Worldwide smartphone shipments are expected to reach 1.45 billion units with a year-over-year growth rate of 0.6% in 2016 according to the latest forecast from the International Data Corporation (IDC) worldwide quarterly mobile phone tracker. Although growth remains positive, it is down significantly from the 10.4% growth in 2015.
4G smartphones are still expected to show double-digit uptake at 21.3% year-over-year growth globally for 2016, reaching 1.17 billion units, up from 967 million in 2015. Much of this growth is coming from emerging markets (Asia/Pacific excluding Japan, Latin America, Central and Eastern Europe, and Middle East and Africa), where only 61% of 2015 smartphone shipments were 4G-enabled compared to IDC's 2016 projection of 77%.
Melissa Chau, associate research director with IDC's worldwide quarterly mobile device trackers said: "It's been a long slog for 4G uptake in many emerging markets as 4G data tariffs have long been very expensive compared to 3G, while 4G handsets themselves have also been relatively pricey across the board."
Chau added:"We are quickly seeing this change in key growth markets like India where new operator Reliance Jio is aggressively trying to shake up the market by handing out free 4G SIM cards and launching own-branded low-cost 4G-enabled smartphones."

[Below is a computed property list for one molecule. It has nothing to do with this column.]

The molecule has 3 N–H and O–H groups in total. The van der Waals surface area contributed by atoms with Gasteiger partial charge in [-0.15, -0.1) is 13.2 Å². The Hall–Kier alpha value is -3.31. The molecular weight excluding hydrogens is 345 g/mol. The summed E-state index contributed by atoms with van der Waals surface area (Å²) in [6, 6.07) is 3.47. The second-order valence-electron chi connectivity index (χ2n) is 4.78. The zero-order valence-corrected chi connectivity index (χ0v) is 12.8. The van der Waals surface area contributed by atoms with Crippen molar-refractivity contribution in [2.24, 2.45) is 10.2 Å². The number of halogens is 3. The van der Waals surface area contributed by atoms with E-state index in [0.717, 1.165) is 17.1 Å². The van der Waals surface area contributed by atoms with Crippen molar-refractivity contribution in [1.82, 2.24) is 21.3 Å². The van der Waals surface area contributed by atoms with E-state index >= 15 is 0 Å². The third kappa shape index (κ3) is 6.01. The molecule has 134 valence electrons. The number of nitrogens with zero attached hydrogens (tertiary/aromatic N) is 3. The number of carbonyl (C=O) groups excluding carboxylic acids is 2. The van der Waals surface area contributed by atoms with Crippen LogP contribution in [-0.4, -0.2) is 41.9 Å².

"As we approach the holiday quarter smartphone marketing has picked up significantly across almost all regions as expected," said Ryan Reith, program vice president with IDC's worldwide quarterly mobile device trackers. "In North America and Western Europe, Google has been putting a significant amount of marketing dollars behind the new Pixel and Pixel XL, although early supply chain indications are that volumes are not at the point where Samsung or Apple should see a significant impact for Q4. Of course, as we head into 2017 this can change, but many eyes will be on Google to see how serious they are about pursuing the hardware play."
According to IDC, Google's Android OS will remain the majority share platform in smartphones for the foreseeable future. While all signs point to 2016 being the first full year of declining shipments for Apple's iPhone, the iPhone 7 and 7 Plus have done well. 2017 marks the tenth year of iPhone, so it is hard to believe Apple doesn't have something big up its sleeve.
Microsoft's mobile platform remained largely a non-story in 2016 other than HP's reentry into the smartphone space with the X3 product. IDC projects Windows Phone shipments to decline 79.1% in 2016 as the number of OEMs supporting the platform continue to diminish.